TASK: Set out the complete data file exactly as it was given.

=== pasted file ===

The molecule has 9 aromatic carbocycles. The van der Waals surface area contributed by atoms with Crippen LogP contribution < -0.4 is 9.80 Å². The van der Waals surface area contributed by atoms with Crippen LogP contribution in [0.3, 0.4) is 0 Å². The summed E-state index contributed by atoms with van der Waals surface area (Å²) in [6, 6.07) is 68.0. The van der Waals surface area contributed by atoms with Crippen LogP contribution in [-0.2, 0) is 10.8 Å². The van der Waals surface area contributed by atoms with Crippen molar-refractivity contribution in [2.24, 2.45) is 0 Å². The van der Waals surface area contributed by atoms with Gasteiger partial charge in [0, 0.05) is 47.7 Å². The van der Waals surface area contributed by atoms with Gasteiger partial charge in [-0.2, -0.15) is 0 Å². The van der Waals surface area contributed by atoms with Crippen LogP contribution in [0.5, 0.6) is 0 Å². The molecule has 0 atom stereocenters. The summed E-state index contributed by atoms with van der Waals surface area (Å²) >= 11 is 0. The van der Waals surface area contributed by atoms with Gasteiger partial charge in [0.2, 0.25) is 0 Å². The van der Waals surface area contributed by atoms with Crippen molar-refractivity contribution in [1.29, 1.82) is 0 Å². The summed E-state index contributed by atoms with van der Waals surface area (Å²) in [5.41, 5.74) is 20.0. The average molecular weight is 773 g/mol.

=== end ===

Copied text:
The molecule has 9 aromatic carbocycles. The van der Waals surface area contributed by atoms with Crippen LogP contribution < -0.4 is 9.80 Å². The van der Waals surface area contributed by atoms with Crippen LogP contribution in [0.3, 0.4) is 0 Å². The summed E-state index contributed by atoms with van der Waals surface area (Å²) in [6, 6.07) is 68.0. The van der Waals surface area contributed by atoms with Crippen LogP contribution in [-0.2, 0) is 10.8 Å². The van der Waals surface area contributed by atoms with Crippen molar-refractivity contribution in [2.24, 2.45) is 0 Å². The van der Waals surface area contributed by atoms with Gasteiger partial charge in [0, 0.05) is 47.7 Å². The van der Waals surface area contributed by atoms with Gasteiger partial charge in [-0.2, -0.15) is 0 Å². The van der Waals surface area contributed by atoms with Crippen LogP contribution in [0.5, 0.6) is 0 Å². The molecule has 0 atom stereocenters. The summed E-state index contributed by atoms with van der Waals surface area (Å²) >= 11 is 0. The van der Waals surface area contributed by atoms with Gasteiger partial charge in [0.2, 0.25) is 0 Å². The van der Waals surface area contributed by atoms with Crippen molar-refractivity contribution in [1.29, 1.82) is 0 Å². The summed E-state index contributed by atoms with van der Waals surface area (Å²) in [5.41, 5.74) is 20.0. The average molecular weight is 773 g/mol.